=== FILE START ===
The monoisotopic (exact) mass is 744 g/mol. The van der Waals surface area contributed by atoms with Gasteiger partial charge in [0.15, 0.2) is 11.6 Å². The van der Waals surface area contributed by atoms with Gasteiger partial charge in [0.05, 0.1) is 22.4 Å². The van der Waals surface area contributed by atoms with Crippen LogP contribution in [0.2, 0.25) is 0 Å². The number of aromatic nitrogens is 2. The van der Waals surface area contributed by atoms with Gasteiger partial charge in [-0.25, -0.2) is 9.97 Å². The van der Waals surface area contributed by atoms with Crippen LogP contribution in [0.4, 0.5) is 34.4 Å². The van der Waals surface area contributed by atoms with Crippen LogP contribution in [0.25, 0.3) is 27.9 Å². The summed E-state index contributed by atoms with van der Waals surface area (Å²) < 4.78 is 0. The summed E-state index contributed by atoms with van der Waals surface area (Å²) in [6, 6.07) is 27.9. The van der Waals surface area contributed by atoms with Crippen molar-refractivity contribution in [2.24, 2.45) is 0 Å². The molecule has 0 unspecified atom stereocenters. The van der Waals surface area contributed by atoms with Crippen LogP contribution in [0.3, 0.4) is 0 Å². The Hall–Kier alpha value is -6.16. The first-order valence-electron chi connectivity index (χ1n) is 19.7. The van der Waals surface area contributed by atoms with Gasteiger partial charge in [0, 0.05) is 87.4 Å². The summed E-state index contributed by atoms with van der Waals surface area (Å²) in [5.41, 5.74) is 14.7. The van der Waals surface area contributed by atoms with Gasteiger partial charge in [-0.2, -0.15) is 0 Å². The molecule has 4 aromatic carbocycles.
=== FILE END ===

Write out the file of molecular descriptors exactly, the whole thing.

The monoisotopic (exact) mass is 744 g/mol. The van der Waals surface area contributed by atoms with Gasteiger partial charge in [0.15, 0.2) is 11.6 Å². The van der Waals surface area contributed by atoms with Gasteiger partial charge in [0.05, 0.1) is 22.4 Å². The van der Waals surface area contributed by atoms with Crippen LogP contribution in [0.2, 0.25) is 0 Å². The number of aromatic nitrogens is 2. The van der Waals surface area contributed by atoms with Gasteiger partial charge in [-0.25, -0.2) is 9.97 Å². The van der Waals surface area contributed by atoms with Crippen LogP contribution in [0.4, 0.5) is 34.4 Å². The van der Waals surface area contributed by atoms with Crippen LogP contribution in [0.25, 0.3) is 27.9 Å². The summed E-state index contributed by atoms with van der Waals surface area (Å²) < 4.78 is 0. The summed E-state index contributed by atoms with van der Waals surface area (Å²) in [6, 6.07) is 27.9. The van der Waals surface area contributed by atoms with Crippen molar-refractivity contribution in [2.24, 2.45) is 0 Å². The molecule has 0 unspecified atom stereocenters. The van der Waals surface area contributed by atoms with Crippen LogP contribution in [0.3, 0.4) is 0 Å². The Hall–Kier alpha value is -6.16. The first-order valence-electron chi connectivity index (χ1n) is 19.7. The van der Waals surface area contributed by atoms with Gasteiger partial charge in [0, 0.05) is 87.4 Å². The summed E-state index contributed by atoms with van der Waals surface area (Å²) in [5.41, 5.74) is 14.7. The van der Waals surface area contributed by atoms with Gasteiger partial charge in [-0.2, -0.15) is 0 Å². The molecule has 4 aromatic carbocycles.